A Santa says, ‘Darkness? What darkness?’ They choose to believe that all is light.
The Stable preaches the original Christmas message. Here we take the darkness seriously, but by entering it we are offered the brightest future.
The four kinds of Christmas illustrate four ways that we handle the struggles of life. Which do you lean towards? You can always take the test at www.fourkindsofchristmas.com and find out.
On one level, all this is just a bit of fun. On another, there’s nothing more serious. Really we’re asking the big questions: what is the world really like? Where are we headed? And how should we live in response? The four kinds of Christmas are four approaches to life, and as we go through them I’d love you to be thinking: which am I? Which do I want to be? And what is the best approach to the darkness?
Let’s begin with someone right at home in the darkness …
‘Darkness is cheap,’ observed Charles Dickens in A Christmas Carol, ‘and Scrooge liked it.’ Ebenezer Scrooge had a ruthlessly consistent approach to the darkness. He looked out on a bleak world, looked ahead to a bleak future and lived accordingly. Listen as he spreads his own brand of Christmas cheer: ‘Every idiot who goes about with “Merry Christmas” on his lips should be boiled with his own pudding, and buried with a stake of holly through his heart.’ Dickens depicts a man thoroughly adapted to the dark: ‘External heat and cold had little influence on Scrooge. No warmth could warm, no wintry weather chill him. No wind that blew was bitterer than he, no falling snow was more intent upon its purpose, no pelting rain less open to entreaty.’
Here is one way of handling the darkness: make your home in it. Become just as bitter as your bitter circumstances and say, ‘Bah! Humbug’ to Christmas. That’s an approach to Christmas, and it’s an approach to life. Do you know Scrooges? Are you a Scrooge?
I am. A bit. Alright, I can be a lot of a Scrooge at times. If I’m honest, the darkness is not just ‘out there’, in my wintry circumstances. It’s also ‘in here’, in my heart. When life gets hard, I get harder. When things turn gloomy, so do I. And when the lights come on, I’m not always that keen to brave the brightness.
Every nightclub owner knows this. How do they get rid of their punters at closing time? How do they end the mystique which would otherwise lock burgeoning lovebirds in a doe-eyed embrace forever? Simple. Turn on the lights. Pimples, wrinkles and bloodshot eyes are all lit up and the romance is killed instantly. In the darkness it’s easy to pretend. In the light our true selves – warts and all – become known. And, as T.S. Elliot wrote, ‘Humanity cannot bear very much reality.’
What if God is a dazzling source of light and life? This is how the Bible describes Him. And what if He’s calling you on to the dance floor, calling you to draw near? How do you react?
If you’re anything like me, your knee-jerk response is to shrink back and hide in the shadows. In the dark we can do what we want. In the gloom we won’t be bothered, or shown up, or held to account. That’s why the darkness doesn’t just happen to us. We also choose it.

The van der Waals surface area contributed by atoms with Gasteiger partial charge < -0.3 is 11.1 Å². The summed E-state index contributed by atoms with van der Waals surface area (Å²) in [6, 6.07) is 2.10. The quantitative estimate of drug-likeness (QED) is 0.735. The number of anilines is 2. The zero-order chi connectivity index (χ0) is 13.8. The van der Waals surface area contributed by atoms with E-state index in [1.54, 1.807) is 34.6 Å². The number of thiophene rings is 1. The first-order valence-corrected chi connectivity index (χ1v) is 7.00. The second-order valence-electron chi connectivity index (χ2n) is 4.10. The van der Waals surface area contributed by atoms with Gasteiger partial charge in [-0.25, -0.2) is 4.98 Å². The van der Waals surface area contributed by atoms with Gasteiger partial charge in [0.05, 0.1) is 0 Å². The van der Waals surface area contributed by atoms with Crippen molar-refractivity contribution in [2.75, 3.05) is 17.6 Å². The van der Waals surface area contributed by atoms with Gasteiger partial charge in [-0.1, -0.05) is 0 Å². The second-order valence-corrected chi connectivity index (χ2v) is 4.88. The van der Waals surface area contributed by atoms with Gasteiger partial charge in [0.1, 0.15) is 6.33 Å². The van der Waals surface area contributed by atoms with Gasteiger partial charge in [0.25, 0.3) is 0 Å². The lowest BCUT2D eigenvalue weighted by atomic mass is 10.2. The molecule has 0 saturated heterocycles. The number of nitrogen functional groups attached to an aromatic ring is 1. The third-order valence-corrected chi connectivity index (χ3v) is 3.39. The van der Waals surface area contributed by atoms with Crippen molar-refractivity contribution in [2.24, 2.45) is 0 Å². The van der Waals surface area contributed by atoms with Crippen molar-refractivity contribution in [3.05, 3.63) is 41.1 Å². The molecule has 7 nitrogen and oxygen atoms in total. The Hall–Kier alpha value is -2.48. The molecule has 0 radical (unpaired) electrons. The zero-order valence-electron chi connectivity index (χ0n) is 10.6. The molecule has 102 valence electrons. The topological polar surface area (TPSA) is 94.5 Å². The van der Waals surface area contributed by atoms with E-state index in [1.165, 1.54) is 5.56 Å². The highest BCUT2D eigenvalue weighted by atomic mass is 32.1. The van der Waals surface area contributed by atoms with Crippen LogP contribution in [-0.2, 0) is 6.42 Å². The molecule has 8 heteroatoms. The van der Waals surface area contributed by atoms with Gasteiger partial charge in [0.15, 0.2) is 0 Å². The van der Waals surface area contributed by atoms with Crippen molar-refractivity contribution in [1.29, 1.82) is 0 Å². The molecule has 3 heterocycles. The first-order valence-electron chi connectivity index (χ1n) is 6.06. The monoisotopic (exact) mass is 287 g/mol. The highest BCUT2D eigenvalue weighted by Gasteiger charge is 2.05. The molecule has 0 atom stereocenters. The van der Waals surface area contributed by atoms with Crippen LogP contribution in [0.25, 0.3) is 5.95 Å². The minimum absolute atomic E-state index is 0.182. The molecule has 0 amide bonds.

Do you ever wonder why Christmas can be so strained at times? We are surrounded by the people we love the most and yet they are the ones we speak to most harshly. We reserve our worst behaviour, our bitterest words, our ugliest selfishness for those we call our ‘loved ones’. What are we like? If you ask me, there’s not only darkness around us in our suffering circumstances; there’s also darkness within us in our selfish hearts.
And if this isn’t bad enough, Isaiah points out the deepest kind of darkness – the darkness of death. The old King James translation puts it memorably. We are: ‘they that dwell in the land of the shadow of death’ (Isaiah 9:2). That’s our situation. Mount Doom towers over us, overshadowing all we do. This creeping oblivion – death – will claim us all. And Merry Christmas to you and yours!
Yes, I know, this is a bit ‘Bah! Humbug!’ right now. But that’s the point. As with A Christmas Carol, the best stories begin with a problem. And according to the Bible, this is ours – we’re in a pit, groping in the dark. There’s an incredible happy ending, I promise, but right now we need to face facts.
What do you think? Is there any truth to this? Is darkness a fair summary of our human problem? If so, what’s a good response? Probably none of us want to follow Scrooge. So what about a more popular kind of Christmas…
If Scrooge believes it’s darkness now and darkness forever, the Shopper says, ‘Don’t be so gloomy! Stoke the fires, let’s celebrate!’ The Christmas Shopper wears the gaudiest seasonal knitwear, the novelty reindeer socks and the mistletoe headband. They raise their glasses of festive refreshments and wish everyone ‘A Very Happy Winter.’
The Shopper is not religious – they’ve given up on Jesus and church (along with Father Christmas and fairy stories). Without such beliefs they figure that this life is all there is, so they try to make the most of it. ‘Eat, drink and be merry for tomorrow we die’ is their unofficial motto.
Shoppers are not necessarily consumerists (though they are susceptible to that trap). Essentially they are merrymakers. They spend big, rug up warm and live it up while they can. There’s something right about the Shopper response. We’re not meant to be Scrooges. We were built for joy.